A living will is a document in which an individual can communicate his or her health care choices to loved ones in the event that he or she is unable to do so directly. Many surrogate decision-makers use living wills as guides; however, the existence of such documents does not entirely relieve them of their burden. Surrogate decision-makers often need to consider the impact of the personal and family burdens entailed by their decisions, and the stress accompanying these burdens regularly creates high levels of anxiety and depression. This stress can be exacerbated when two surrogate decision-makers are at loggerheads as to the best way forward. This case study illustrates the effects of stress accompanying disagreement among surrogate decision-makers—here, the patient’s adult sons—and demonstrates that a process of listening can help the bioethicist identify the values that are important to the patient and, consequently, to the surrogate as well, and use these values to help address the issue.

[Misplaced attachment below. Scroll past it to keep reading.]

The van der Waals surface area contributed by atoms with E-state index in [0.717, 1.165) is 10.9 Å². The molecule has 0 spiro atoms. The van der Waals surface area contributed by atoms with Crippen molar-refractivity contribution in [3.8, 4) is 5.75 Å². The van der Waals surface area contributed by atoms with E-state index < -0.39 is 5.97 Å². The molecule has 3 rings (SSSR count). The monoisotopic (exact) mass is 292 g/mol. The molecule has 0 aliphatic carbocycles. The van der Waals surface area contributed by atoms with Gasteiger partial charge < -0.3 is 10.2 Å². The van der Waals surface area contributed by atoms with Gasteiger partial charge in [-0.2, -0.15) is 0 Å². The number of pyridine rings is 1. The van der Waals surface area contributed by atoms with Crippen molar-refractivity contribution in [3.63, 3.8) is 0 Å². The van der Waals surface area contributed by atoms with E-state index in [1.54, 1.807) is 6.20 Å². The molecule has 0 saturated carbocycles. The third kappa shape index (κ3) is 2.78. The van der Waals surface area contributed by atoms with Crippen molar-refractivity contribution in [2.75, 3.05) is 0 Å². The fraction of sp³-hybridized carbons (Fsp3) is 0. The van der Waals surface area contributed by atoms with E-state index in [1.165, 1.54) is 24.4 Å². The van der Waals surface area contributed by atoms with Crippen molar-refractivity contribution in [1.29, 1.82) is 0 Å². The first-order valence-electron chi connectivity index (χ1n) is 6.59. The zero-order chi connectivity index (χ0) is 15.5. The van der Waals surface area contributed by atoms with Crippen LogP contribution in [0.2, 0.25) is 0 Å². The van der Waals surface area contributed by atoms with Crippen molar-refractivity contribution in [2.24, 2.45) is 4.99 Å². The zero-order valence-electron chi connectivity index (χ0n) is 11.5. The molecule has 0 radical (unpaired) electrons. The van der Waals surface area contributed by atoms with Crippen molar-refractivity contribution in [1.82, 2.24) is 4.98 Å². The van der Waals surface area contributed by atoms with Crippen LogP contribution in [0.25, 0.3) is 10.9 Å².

Additional Information

Print ISSN
pp. 173-177
Launched on MUSE
Open Access
Back To Top

This website uses cookies to ensure you get the best experience on our website. Without cookies your experience may not be seamless.